Lexington-Fayette, Kentucky 2020-11-19 19:53:36 –
Frankfort, Kentucky (LEX 18) — There was a backlash minutes after Governor Andy Beshear announced the new COVID-19 limit.
Governor Bescher knew there was criticism, but believed that his actions would save lives and delay the spread of COVID-19.
“When dealing with COVID-19, behavior is unpopular, but not acting is fatal,” Bescher said.
Through individual statements, some Republicans have revealed that they are not satisfied with Governor Bescher’s new rules.
Speaker of the House David Osborne and Speaker of the Senate Robert Stevers have accused him of not seeking feedback from the legislature before the Governor made the decision. Since the beginning of the pandemic, lack of involvement has been a frustrating point for legislative leaders. Lawmakers have criticized Bescher for not involving them in the process.
On Wednesday, Bescher explained to lawmakers an hour before announcing his decision to the public. But lawmakers explain that the meeting is being told what will happen, rather than asking for feedback.
“”[Wednesday]The meeting was not a consultation and the governor did not seek the opinion of the legislative leaders. “
“We take this virus seriously, but it is not subject to his one-sided decision-making. Working with the legislature publishes his pre-determined edict 1 It means calling us an hour ago, “Osborn said. “This kind of movement is misleading, not leadership.”
Lawmakers also criticized the governor for not sharing data based on contact tracing to explain his restrictions.
“Where does contact tracing provide indicators and information that can be used to develop policies? I asked that question yesterday, and I think it was raised several times by the governor,” Stibers said. Stated. “I’m not trying to be critical. I’m trying to be constructive.”
Republicans currently have no formal plans to limit the spread of COVID-19 in Kentucky. However, we suggest using contact tracking data to issue more targeted limits.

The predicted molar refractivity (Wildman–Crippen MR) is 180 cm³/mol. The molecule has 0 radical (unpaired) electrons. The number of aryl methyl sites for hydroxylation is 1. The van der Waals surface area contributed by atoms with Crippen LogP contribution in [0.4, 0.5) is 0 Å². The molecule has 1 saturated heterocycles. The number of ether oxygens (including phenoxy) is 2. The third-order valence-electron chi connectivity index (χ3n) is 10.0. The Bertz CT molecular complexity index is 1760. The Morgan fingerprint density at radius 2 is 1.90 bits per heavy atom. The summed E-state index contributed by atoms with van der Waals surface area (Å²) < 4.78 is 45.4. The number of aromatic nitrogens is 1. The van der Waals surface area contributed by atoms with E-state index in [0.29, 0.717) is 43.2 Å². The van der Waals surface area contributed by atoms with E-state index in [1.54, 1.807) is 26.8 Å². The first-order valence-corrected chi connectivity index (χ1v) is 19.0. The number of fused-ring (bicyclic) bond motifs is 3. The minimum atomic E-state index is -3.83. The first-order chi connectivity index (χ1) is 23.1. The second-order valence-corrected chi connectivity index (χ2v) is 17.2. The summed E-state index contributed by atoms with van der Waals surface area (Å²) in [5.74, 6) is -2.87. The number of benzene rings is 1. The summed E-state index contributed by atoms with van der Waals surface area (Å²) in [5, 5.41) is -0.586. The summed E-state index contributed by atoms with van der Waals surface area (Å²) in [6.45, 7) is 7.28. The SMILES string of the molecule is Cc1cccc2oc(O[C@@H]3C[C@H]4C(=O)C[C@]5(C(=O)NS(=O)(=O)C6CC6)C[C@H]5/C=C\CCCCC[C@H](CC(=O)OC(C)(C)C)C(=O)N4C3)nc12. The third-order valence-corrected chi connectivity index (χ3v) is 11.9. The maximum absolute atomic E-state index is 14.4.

LEX 18 asked Stevers about policies he wanted to see more than the governor’s limits, but said it would be impossible to say which policy was best without the proper data to support the decision. I didn’t answer.
But what they want is to have a say in the decisions the governor is making. Therefore, Republican legislative leaders have revealed that they will use their super-majority to limit administrative power in an emergency.
“We will definitely put in reporting requirements, measures, clearer and clearer ones, and consider the scope and duration of what the governor can do,” Stibers said.
The Kentucky Democratic Party defended the governor’s actions. The party’s chairman, Colmon Eridge, said the governor consulted with experts before making a decision.
“All decisions made by the Governor regarding the COVID-19 crisis are our spirit, including the ability to consult with public health professionals, gather together as a school, business, family to celebrate and mourn, and churches and places of worship. “Return to the place to feed,” said Mr. Eridge. “These decisions are not easy, but they were made for clear evidence of the spread of the virus in our community.”
Eridge criticized lawmakers for politicizing the public health crisis.
“As a nation and as a federation, we once respected the idea that science, not partisanship, defines our results in these times,” Elridge said. “Now is not the time for our leaders and civil servants to play people’s lives and politics, or take science seriously. People are dying. Small businesses are hurt. Color communities and qualities. The communities lacking access to high-priced, affordable health care are disproportionate. They are suffering and dying. “